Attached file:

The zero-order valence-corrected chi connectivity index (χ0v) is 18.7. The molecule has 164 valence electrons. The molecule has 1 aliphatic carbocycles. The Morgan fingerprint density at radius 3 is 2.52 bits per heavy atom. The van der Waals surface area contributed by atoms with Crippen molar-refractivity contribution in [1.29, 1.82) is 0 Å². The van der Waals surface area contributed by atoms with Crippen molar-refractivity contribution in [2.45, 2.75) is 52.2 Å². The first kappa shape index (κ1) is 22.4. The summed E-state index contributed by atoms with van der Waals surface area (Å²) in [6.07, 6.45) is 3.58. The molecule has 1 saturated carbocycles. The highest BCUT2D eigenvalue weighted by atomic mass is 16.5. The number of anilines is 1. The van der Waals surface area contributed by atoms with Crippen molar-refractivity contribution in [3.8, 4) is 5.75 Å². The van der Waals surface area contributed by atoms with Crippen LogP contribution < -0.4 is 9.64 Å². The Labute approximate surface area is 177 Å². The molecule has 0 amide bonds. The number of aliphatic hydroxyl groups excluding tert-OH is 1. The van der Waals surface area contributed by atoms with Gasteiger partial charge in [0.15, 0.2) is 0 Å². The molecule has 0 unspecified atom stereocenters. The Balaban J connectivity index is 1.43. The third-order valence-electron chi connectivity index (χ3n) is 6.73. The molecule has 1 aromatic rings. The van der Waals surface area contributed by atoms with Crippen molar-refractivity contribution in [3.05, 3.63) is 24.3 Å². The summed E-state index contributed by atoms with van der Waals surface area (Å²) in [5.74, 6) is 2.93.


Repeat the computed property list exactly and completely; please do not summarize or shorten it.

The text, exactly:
The zero-order valence-corrected chi connectivity index (χ0v) is 18.7. The molecule has 164 valence electrons. The molecule has 1 aliphatic carbocycles. The Morgan fingerprint density at radius 3 is 2.52 bits per heavy atom. The van der Waals surface area contributed by atoms with Crippen molar-refractivity contribution in [1.29, 1.82) is 0 Å². The van der Waals surface area contributed by atoms with Crippen molar-refractivity contribution in [2.45, 2.75) is 52.2 Å². The first kappa shape index (κ1) is 22.4. The summed E-state index contributed by atoms with van der Waals surface area (Å²) in [6.07, 6.45) is 3.58. The molecule has 1 saturated carbocycles. The highest BCUT2D eigenvalue weighted by atomic mass is 16.5. The number of anilines is 1. The van der Waals surface area contributed by atoms with Crippen molar-refractivity contribution in [3.8, 4) is 5.75 Å². The van der Waals surface area contributed by atoms with Crippen LogP contribution < -0.4 is 9.64 Å². The Labute approximate surface area is 177 Å². The molecule has 0 amide bonds. The number of aliphatic hydroxyl groups excluding tert-OH is 1. The van der Waals surface area contributed by atoms with Gasteiger partial charge in [0.15, 0.2) is 0 Å². The molecule has 0 unspecified atom stereocenters. The Balaban J connectivity index is 1.43. The third-order valence-electron chi connectivity index (χ3n) is 6.73. The molecule has 1 aromatic rings. The van der Waals surface area contributed by atoms with Crippen molar-refractivity contribution in [3.05, 3.63) is 24.3 Å². The summed E-state index contributed by atoms with van der Waals surface area (Å²) in [5.74, 6) is 2.93.